To preserve the correct bright highlights through depth of field and motion blur, the scene should be rendered with the tone curve disabled. Do this by adding a Color Output item and enable the Disable Tone Curve property. This will output HDR Linear values in the sRGB colorspace. After applying depth of field and motion blur you can now convert it to your desired colorspace (from Linear sRGB).

disable tone curve

You must also enable Output Velocities During Base Pass in the project settings. Do this by navigating in the main Unreal Engine menu to Edit > Project Settings and enable The editor must be restarted after changing this project setting.

output velocities during base pass

Additionally, the r.BasePassForceOutputsVelocity variable must be set to 1. You can do this engine-wide by editing /Engine/Config/ConsoleVariables.ini, or you can apply it as a Console Variable during your render.

base pass console command

Below is an example Nuke graph which uses the ZDefocus and VectorBlur nodes. For the velocity texture to be used in Nuke, the Red and Green channels of it need to be swapped (RG_TO_GR in the graph below, using a ShuffleCopy node).

This Nuke graph takes an exr rendered with 8 spatial samples, object id pass, motion vectors and world depth. Depth of Field information is automatically pulled from the exr metadata. The cryptomatte nodes are used to create masks of the Newton's Cradle device, and then are used as masks for a simple hue shift. After the hue shifting is applied the previously mentioned ZDefocus node is applied, and then the VectorBlur.

nuke graph example

ObjectID, ZDefocus, and VectorBlur Nuke nodes

set N56cf6800 [stack 0]
add_layer {ActorHitProxyMask00 ActorHitProxyMask00.red ActorHitProxyMask00.green ActorHitProxyMask00.blue ActorHitProxyMask00.alpha}
add_layer {ActorHitProxyMask01 ActorHitProxyMask01.red ActorHitProxyMask01.green ActorHitProxyMask01.blue ActorHitProxyMask01.alpha}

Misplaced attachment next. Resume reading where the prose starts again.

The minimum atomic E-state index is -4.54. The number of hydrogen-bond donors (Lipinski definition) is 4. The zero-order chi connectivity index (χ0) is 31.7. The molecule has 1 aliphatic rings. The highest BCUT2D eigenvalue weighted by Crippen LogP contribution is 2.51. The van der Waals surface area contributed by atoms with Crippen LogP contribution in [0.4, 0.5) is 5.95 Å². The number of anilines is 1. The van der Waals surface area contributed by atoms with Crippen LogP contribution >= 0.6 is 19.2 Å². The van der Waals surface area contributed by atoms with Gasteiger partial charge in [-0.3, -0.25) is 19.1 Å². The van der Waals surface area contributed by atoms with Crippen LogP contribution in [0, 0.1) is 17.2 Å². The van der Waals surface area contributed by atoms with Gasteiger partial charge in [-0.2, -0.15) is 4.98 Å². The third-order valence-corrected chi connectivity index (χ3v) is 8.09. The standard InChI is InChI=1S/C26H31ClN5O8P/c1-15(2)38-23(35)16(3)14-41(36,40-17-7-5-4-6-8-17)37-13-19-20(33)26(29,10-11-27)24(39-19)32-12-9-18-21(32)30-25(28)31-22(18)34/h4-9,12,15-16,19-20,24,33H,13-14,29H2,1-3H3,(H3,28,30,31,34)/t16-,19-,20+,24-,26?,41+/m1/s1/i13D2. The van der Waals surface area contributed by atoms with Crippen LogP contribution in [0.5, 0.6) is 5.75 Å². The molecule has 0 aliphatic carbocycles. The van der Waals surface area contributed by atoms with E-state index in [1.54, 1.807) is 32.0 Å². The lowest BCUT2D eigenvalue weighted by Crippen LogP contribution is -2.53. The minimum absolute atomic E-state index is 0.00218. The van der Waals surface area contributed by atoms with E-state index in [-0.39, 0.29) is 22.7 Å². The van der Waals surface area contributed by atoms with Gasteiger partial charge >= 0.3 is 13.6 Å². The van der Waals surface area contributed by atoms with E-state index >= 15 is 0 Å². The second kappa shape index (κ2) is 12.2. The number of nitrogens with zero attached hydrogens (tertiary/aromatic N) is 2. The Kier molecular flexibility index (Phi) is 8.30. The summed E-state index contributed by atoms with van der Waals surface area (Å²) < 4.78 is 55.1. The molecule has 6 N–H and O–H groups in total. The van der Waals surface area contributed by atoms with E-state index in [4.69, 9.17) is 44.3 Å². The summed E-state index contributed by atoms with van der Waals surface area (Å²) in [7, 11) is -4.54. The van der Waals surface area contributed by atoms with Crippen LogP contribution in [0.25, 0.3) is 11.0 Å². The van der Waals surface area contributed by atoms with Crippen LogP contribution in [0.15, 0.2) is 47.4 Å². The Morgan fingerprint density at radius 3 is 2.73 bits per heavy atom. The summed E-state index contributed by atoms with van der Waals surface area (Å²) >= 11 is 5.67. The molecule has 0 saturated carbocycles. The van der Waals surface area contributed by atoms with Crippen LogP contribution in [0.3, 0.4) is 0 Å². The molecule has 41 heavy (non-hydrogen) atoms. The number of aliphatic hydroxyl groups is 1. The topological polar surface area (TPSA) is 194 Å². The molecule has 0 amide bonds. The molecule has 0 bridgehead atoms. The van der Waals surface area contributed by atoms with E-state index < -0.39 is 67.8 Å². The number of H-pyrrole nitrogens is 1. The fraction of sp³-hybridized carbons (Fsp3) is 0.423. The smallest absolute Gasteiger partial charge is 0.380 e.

add_layer {ActorHitProxyMask02 ActorHitProxyMask02.red ActorHitProxyMask02.green ActorHitProxyMask02.blue ActorHitProxyMask02.alpha}
Cryptomatte {
name Cryptomatte1
xpos 66
ypos -87
matteOutput alpha
matteList LivingRoom/CoffeeTable/BP_NewtonsCradle.NewtonsCradle
cryptoLayer ActorHitProxyMask
expression "((ActorHitProxyMask00.red == 30057640.0) ? ActorHitProxyMask00.green : 0.0) + ((ActorHitProxyMask00.blue == 30057640.0) ? ActorHitProxyMask00.alpha : 0.0) + ((ActorHitProxyMask01.red == 30057640.0) ? ActorHitProxyMask01.green : 0.0) + ((ActorHitProxyMask01.blue == 30057640.0) ? ActorHitProxyMask01.alpha : 0.0) + ((ActorHitProxyMask02.red == 30057640.0) ? ActorHitProxyMask02.green : 0.0) + ((ActorHitProxyMask02.blue == 30057640.0) ? ActorHitProxyMask02.alpha : 0.0) + 0"
keyedName ""
previewExpression0 "((mantissa(abs(ActorHitProxyMask00.red)) * 1 % 0.25) * ActorHitProxyMask00.green + (mantissa(abs(ActorHitProxyMask00.blue)) * 1 % 0.25) * ActorHitProxyMask00.alpha + (mantissa(abs(ActorHitProxyMask01.red)) * 1 % 0.25) * ActorHitProxyMask01.green + (mantissa(abs(ActorHitProxyMask01.blue)) * 1 % 0.25) * ActorHitProxyMask01.alpha)"
previewExpression1 "((mantissa(abs(ActorHitProxyMask00.red)) * 16 % 0.25) * ActorHitProxyMask00.green + (mantissa(abs(ActorHitProxyMask00.blue)) * 16 % 0.25) * ActorHitProxyMask00.alpha + (mantissa(abs(ActorHitProxyMask01.red)) * 16 % 0.25) * ActorHitProxyMask01.green + (mantissa(abs(ActorHitProxyMask01.blue)) * 16 % 0.25) * ActorHitProxyMask01.alpha)"
previewExpression2 "((mantissa(abs(ActorHitProxyMask00.red)) * 64 % 0.25) * ActorHitProxyMask00.green + (mantissa(abs(ActorHitProxyMask00.blue)) * 64 % 0.25) * ActorHitProxyMask00.alpha + (mantissa(abs(ActorHitProxyMask01.red)) * 64 % 0.25) * ActorHitProxyMask01.green + (mantissa(abs(ActorHitProxyMask01.blue)) * 64 % 0.25) * ActorHitProxyMask01.alpha)"
previewExpression3 ""
previewChannel none
in00 ActorHitProxyMask00
in01 ActorHitProxyMask01
in02 ActorHitProxyMask02
in03 none
in04 none
in05 none